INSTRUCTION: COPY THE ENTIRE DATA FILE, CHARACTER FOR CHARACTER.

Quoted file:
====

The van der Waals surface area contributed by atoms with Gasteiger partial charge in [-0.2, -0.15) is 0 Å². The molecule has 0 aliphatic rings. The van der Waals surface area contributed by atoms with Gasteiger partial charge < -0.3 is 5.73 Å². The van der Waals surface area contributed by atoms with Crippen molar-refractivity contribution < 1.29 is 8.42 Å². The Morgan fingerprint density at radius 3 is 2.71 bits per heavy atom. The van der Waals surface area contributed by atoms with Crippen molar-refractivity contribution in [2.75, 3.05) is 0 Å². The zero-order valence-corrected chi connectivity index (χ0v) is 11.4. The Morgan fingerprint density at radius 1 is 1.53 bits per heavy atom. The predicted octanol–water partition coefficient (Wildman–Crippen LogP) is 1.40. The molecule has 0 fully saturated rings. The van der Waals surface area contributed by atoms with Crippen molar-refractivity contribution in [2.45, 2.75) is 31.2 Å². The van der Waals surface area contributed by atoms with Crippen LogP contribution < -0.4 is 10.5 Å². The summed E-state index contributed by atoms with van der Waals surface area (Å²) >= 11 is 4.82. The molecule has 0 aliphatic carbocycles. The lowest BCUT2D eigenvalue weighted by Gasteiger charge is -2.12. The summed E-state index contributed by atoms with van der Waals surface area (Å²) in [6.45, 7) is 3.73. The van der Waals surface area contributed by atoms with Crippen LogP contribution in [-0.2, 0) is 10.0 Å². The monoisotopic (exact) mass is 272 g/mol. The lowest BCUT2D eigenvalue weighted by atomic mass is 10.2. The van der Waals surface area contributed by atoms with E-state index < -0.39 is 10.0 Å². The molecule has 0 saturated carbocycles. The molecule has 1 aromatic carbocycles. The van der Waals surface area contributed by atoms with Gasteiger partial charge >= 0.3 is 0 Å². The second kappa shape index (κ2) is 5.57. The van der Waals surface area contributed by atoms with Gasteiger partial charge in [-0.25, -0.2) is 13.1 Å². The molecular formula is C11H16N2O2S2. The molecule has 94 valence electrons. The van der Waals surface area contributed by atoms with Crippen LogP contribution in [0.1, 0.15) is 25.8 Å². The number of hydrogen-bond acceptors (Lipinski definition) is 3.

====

The van der Waals surface area contributed by atoms with Gasteiger partial charge in [-0.2, -0.15) is 0 Å². The molecule has 0 aliphatic rings. The van der Waals surface area contributed by atoms with Gasteiger partial charge < -0.3 is 5.73 Å². The van der Waals surface area contributed by atoms with Crippen molar-refractivity contribution < 1.29 is 8.42 Å². The Morgan fingerprint density at radius 3 is 2.71 bits per heavy atom. The van der Waals surface area contributed by atoms with Crippen molar-refractivity contribution in [2.75, 3.05) is 0 Å². The zero-order valence-corrected chi connectivity index (χ0v) is 11.4. The Morgan fingerprint density at radius 1 is 1.53 bits per heavy atom. The predicted octanol–water partition coefficient (Wildman–Crippen LogP) is 1.40. The molecule has 0 fully saturated rings. The van der Waals surface area contributed by atoms with Crippen molar-refractivity contribution in [2.45, 2.75) is 31.2 Å². The van der Waals surface area contributed by atoms with Crippen LogP contribution < -0.4 is 10.5 Å². The summed E-state index contributed by atoms with van der Waals surface area (Å²) >= 11 is 4.82. The molecule has 0 aliphatic carbocycles. The lowest BCUT2D eigenvalue weighted by Gasteiger charge is -2.12. The summed E-state index contributed by atoms with van der Waals surface area (Å²) in [6.45, 7) is 3.73. The van der Waals surface area contributed by atoms with Crippen LogP contribution in [-0.2, 0) is 10.0 Å². The monoisotopic (exact) mass is 272 g/mol. The lowest BCUT2D eigenvalue weighted by atomic mass is 10.2. The van der Waals surface area contributed by atoms with E-state index < -0.39 is 10.0 Å². The molecule has 0 saturated carbocycles. The molecule has 1 aromatic carbocycles. The van der Waals surface area contributed by atoms with Gasteiger partial charge >= 0.3 is 0 Å². The second kappa shape index (κ2) is 5.57. The van der Waals surface area contributed by atoms with Gasteiger partial charge in [-0.25, -0.2) is 13.1 Å². The molecular formula is C11H16N2O2S2. The molecule has 94 valence electrons. The van der Waals surface area contributed by atoms with Crippen LogP contribution in [0.1, 0.15) is 25.8 Å². The number of hydrogen-bond acceptors (Lipinski definition) is 3.